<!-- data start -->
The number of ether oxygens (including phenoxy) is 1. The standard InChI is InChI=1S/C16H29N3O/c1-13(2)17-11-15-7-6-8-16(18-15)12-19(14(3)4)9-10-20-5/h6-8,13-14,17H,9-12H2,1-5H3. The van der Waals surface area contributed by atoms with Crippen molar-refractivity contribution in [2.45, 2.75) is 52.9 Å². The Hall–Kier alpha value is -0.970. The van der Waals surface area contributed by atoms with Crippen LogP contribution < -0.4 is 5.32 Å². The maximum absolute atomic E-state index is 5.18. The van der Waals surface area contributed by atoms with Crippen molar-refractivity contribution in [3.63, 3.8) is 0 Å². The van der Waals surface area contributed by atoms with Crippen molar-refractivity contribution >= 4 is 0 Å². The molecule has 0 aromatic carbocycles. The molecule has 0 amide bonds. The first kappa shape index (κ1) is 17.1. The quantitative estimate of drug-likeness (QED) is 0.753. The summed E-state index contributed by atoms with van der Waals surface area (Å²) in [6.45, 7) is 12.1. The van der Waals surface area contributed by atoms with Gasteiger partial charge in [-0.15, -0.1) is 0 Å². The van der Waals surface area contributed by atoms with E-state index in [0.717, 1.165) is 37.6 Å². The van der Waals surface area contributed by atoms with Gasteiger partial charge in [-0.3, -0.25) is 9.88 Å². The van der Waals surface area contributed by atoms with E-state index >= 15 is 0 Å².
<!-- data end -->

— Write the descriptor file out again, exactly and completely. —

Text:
The number of ether oxygens (including phenoxy) is 1. The standard InChI is InChI=1S/C16H29N3O/c1-13(2)17-11-15-7-6-8-16(18-15)12-19(14(3)4)9-10-20-5/h6-8,13-14,17H,9-12H2,1-5H3. The van der Waals surface area contributed by atoms with Crippen molar-refractivity contribution in [2.45, 2.75) is 52.9 Å². The Hall–Kier alpha value is -0.970. The van der Waals surface area contributed by atoms with Crippen LogP contribution < -0.4 is 5.32 Å². The maximum absolute atomic E-state index is 5.18. The van der Waals surface area contributed by atoms with Crippen molar-refractivity contribution in [3.63, 3.8) is 0 Å². The van der Waals surface area contributed by atoms with Crippen molar-refractivity contribution >= 4 is 0 Å². The molecule has 0 aromatic carbocycles. The molecule has 0 amide bonds. The first kappa shape index (κ1) is 17.1. The quantitative estimate of drug-likeness (QED) is 0.753. The summed E-state index contributed by atoms with van der Waals surface area (Å²) in [6.45, 7) is 12.1. The van der Waals surface area contributed by atoms with Gasteiger partial charge in [-0.15, -0.1) is 0 Å². The van der Waals surface area contributed by atoms with E-state index in [0.717, 1.165) is 37.6 Å². The van der Waals surface area contributed by atoms with Gasteiger partial charge in [-0.3, -0.25) is 9.88 Å². The van der Waals surface area contributed by atoms with E-state index >= 15 is 0 Å².